Letters to the Editor

May 11, 2010

Home Store needs more financial support

To the editor:

As the Hagerstown Mayor and City Council prepare the budget for the upcoming fiscal year, the future of the Hagerstown Home Store is in jeopardy.

In 1999, at the urging of the U.S. Department of Housing and Urban Development (HUD), city government established this storefront homeownership education program to combat the low rate of homeownership in Hagerstown. Funding came from an annual grant that the city still receives from HUD.

Realtors, lenders and home inspectors volunteer at Home Store "You Can Be a Homeowner" workshops. Certified housing counselors assist individuals with credit repair, budgeting and assistance programs. Landlords and tenants have an independent resource for information on rights and responsibilities. Homeowners facing foreclosure find help in negotiating loan modifications and other alternatives.


In the last three years, the Home Store has assisted 4,044 clients. On average, about 85 percent of the clients are residents of Hagerstown, and the city has, in recent years, funded approximately one-third of our costs. Why? Because other funding sources now contribute, the city is no longer the exclusive "sponsor" of the Home Store. For every dollar awarded by the city, two dollars of matching funds multiply the impact.

Recent media stories reported that the city revised its budget to "fully fund" the housing counseling program. We thank the council members who recognized the importance of the Home Store. Unfortunately, the city did not restore funding for our "fair housing" activities - a separate line item not addressed in the council's discussion.

A high rate of homeownership and quality rental housing are the basis of healthy neighborhoods. Given the high rate of foreclosures, particularly within the City of Hagerstown, now is not the time to cut an effective housing counseling program. Given the increased grant funding the city will receive from HUD, the city has no reason to do so.

Contact the Hagerstown Mayor and City Council or attend the city budget hearing today at 7 p.m. at City Hall and support the Home Store.

Richard W. Phoebus
Hagerstown Neighborhood Development Partnership Inc.

Almshouse should be opened to the public

To the editor:

The Almshouse does not need a solution. It is our unique treasure house and we have it right in our own downtown Arts & Entertainment District to show off.

It isn't the ugly outside of this eminently historical building that is important. It is not the facade that raises the hairs on the back of the neck. It's not the pattern of how the bricks are laid. What is important are the lives and deaths of the men and women who were there, sometimes from life into death.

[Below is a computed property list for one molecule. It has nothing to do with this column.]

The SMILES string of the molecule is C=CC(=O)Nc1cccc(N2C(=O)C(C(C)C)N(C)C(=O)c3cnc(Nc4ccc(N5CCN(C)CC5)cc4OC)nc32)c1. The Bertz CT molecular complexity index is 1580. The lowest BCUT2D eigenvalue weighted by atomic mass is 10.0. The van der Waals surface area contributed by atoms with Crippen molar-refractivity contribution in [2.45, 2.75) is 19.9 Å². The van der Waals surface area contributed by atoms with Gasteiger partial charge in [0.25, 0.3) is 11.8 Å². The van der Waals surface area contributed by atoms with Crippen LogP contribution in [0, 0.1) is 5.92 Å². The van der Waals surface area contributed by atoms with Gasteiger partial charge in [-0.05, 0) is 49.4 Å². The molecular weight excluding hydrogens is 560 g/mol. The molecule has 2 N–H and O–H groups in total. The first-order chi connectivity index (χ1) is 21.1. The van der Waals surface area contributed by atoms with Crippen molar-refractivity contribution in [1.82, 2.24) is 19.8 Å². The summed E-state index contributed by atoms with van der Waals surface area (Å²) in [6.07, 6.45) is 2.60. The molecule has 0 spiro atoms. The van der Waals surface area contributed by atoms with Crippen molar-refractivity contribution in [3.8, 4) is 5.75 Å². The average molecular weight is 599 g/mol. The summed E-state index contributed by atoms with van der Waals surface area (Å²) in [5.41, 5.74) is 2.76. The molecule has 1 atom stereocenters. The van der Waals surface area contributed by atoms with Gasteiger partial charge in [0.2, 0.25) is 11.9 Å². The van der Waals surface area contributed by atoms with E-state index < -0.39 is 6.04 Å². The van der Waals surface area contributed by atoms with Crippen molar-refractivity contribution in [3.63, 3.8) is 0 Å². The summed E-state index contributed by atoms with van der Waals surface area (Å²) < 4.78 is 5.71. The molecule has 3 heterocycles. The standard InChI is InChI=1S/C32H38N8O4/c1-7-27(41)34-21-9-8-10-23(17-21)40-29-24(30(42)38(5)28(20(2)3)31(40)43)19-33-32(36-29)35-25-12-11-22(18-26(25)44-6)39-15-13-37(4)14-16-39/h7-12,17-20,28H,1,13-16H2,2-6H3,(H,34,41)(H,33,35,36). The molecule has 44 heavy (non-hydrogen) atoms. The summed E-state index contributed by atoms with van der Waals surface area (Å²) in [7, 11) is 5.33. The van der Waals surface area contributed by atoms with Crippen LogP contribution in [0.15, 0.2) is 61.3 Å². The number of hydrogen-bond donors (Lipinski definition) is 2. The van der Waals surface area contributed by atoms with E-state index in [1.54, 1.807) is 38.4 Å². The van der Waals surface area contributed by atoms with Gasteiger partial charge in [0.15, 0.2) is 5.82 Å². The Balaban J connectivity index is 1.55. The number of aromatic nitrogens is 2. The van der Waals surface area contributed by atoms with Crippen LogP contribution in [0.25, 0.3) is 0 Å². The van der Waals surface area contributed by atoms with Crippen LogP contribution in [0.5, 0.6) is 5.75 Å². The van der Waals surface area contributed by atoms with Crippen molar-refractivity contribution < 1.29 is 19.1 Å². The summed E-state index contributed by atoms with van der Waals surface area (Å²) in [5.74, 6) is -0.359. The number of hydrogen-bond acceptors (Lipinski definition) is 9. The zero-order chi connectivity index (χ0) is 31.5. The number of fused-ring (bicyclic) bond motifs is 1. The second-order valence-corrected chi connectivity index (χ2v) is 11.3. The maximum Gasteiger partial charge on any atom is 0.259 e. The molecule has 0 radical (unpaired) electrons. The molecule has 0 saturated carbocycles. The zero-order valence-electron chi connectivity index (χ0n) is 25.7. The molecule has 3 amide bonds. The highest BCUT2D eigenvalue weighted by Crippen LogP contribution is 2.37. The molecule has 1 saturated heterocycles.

It is the slave woman who had limbs amputated by real medical doctors/surgeons under one of the first uses of chloroform, and survived it. It is the American soldiers who, when they were shot outside the Almshouse, were undoubtedly brought inside, out of humanity. Also, if it was a hospital in 1841 for the amputation, 20 years earlier, it was most probably still one in 1863. In addition, all over the east end and downtown of Hagerstown during Lee's retreat from Gettysburg, as the fighting raged all around them, citizens were dragging wounded soldiers into their homes to administer aid.

Hagerstown doesn't need to solve the Almshouse. It doesn't even need to burnish its treasure house. It just needs a security system similar to the Hager House and open it to the public in time for the major commemoration of the 150th anniversary of our greatest, most divisive, most continuingly controversial war - the Civil War.

Mary W. Haines

Prayer is the answer during critical times

To the editor:

I'd like to issue this call to all true followers of Jesus to unite and pray.

May 6 was the National Day of Prayer. The day has passed - many of us gathered in various locations to pray for the church, our nation, every nation and each other - but what of uniting again next week and next month? Why only one day per year?

There are several prayer meetings scheduled each week - with hardly any attendance. Am I being critical? Yes. We live in a critical time and these days call for critical measures.

Prayer is the answer - not more energetic preaching, not better methods, not more money, not bigger buildings - but earnest, united, Christ-centered, biblical, extraordinary prayer.

What could happen if enough of God's people gathered more often for humble prayer and petitioning God to spark another revival and spiritual awakening? 2 Chronicles 7:14 (If my people, who are called by my name, will humble themselves and pray and seek my face and turn from their wicked ways, then will I hear from heaven and will forgive their sin and will heal their land) holds true today. Let's not just preach it, but fulfill it.

John R. Miller Jr.

Hospitals celebrate health, hope and healing

To the editor:

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